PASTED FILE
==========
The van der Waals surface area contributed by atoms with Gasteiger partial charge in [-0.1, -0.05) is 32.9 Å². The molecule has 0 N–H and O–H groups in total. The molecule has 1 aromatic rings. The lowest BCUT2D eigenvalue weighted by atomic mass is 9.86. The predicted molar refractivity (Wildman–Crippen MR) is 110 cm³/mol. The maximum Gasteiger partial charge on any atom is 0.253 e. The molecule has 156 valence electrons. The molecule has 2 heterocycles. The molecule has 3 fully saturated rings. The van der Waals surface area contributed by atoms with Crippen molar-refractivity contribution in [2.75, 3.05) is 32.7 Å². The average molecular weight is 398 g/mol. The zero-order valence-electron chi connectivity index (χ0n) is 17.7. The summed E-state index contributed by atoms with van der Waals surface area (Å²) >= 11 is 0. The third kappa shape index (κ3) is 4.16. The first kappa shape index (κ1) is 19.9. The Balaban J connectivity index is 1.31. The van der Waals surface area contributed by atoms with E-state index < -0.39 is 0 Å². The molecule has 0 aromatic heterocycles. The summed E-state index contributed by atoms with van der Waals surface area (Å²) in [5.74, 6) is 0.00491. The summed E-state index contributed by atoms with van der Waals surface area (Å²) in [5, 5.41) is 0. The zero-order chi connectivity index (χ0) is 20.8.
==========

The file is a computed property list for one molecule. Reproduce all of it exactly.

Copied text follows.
The van der Waals surface area contributed by atoms with Gasteiger partial charge in [-0.1, -0.05) is 32.9 Å². The molecule has 0 N–H and O–H groups in total. The molecule has 1 aromatic rings. The lowest BCUT2D eigenvalue weighted by atomic mass is 9.86. The predicted molar refractivity (Wildman–Crippen MR) is 110 cm³/mol. The maximum Gasteiger partial charge on any atom is 0.253 e. The molecule has 156 valence electrons. The molecule has 2 heterocycles. The molecule has 3 fully saturated rings. The van der Waals surface area contributed by atoms with Crippen molar-refractivity contribution in [2.75, 3.05) is 32.7 Å². The average molecular weight is 398 g/mol. The zero-order valence-electron chi connectivity index (χ0n) is 17.7. The summed E-state index contributed by atoms with van der Waals surface area (Å²) >= 11 is 0. The third kappa shape index (κ3) is 4.16. The first kappa shape index (κ1) is 19.9. The Balaban J connectivity index is 1.31. The van der Waals surface area contributed by atoms with E-state index < -0.39 is 0 Å². The molecule has 0 aromatic heterocycles. The summed E-state index contributed by atoms with van der Waals surface area (Å²) in [5.74, 6) is 0.00491. The summed E-state index contributed by atoms with van der Waals surface area (Å²) in [5, 5.41) is 0. The zero-order chi connectivity index (χ0) is 20.8.